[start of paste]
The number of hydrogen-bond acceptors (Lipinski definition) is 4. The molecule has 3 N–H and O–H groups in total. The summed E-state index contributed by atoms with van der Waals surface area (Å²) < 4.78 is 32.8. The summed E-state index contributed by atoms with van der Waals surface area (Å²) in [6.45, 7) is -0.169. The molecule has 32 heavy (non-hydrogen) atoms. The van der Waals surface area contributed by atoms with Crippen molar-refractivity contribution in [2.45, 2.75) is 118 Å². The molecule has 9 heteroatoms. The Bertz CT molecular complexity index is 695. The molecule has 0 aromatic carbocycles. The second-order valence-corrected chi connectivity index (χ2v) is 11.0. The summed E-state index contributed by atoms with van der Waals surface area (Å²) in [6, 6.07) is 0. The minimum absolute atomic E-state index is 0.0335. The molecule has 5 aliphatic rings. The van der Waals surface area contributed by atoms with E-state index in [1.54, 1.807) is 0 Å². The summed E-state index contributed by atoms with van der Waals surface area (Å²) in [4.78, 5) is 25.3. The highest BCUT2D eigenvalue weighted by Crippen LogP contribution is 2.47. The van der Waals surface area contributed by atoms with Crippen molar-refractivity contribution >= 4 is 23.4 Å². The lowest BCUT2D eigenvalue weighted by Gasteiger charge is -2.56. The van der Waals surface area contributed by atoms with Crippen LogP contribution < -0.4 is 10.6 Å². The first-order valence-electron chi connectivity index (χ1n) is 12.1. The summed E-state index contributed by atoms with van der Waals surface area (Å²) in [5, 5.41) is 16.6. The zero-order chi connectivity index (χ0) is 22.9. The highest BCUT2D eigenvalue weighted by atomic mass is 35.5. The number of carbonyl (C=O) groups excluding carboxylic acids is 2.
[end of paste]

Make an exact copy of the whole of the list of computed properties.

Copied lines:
The number of hydrogen-bond acceptors (Lipinski definition) is 4. The molecule has 3 N–H and O–H groups in total. The summed E-state index contributed by atoms with van der Waals surface area (Å²) < 4.78 is 32.8. The summed E-state index contributed by atoms with van der Waals surface area (Å²) in [6.45, 7) is -0.169. The molecule has 32 heavy (non-hydrogen) atoms. The van der Waals surface area contributed by atoms with Crippen molar-refractivity contribution in [2.45, 2.75) is 118 Å². The molecule has 9 heteroatoms. The Bertz CT molecular complexity index is 695. The molecule has 0 aromatic carbocycles. The second-order valence-corrected chi connectivity index (χ2v) is 11.0. The summed E-state index contributed by atoms with van der Waals surface area (Å²) in [6, 6.07) is 0. The minimum absolute atomic E-state index is 0.0335. The molecule has 5 aliphatic rings. The van der Waals surface area contributed by atoms with E-state index in [1.54, 1.807) is 0 Å². The summed E-state index contributed by atoms with van der Waals surface area (Å²) in [4.78, 5) is 25.3. The highest BCUT2D eigenvalue weighted by Crippen LogP contribution is 2.47. The van der Waals surface area contributed by atoms with Crippen molar-refractivity contribution >= 4 is 23.4 Å². The lowest BCUT2D eigenvalue weighted by Gasteiger charge is -2.56. The van der Waals surface area contributed by atoms with Crippen LogP contribution < -0.4 is 10.6 Å². The first-order valence-electron chi connectivity index (χ1n) is 12.1. The summed E-state index contributed by atoms with van der Waals surface area (Å²) in [5, 5.41) is 16.6. The zero-order chi connectivity index (χ0) is 22.9. The highest BCUT2D eigenvalue weighted by atomic mass is 35.5. The number of carbonyl (C=O) groups excluding carboxylic acids is 2.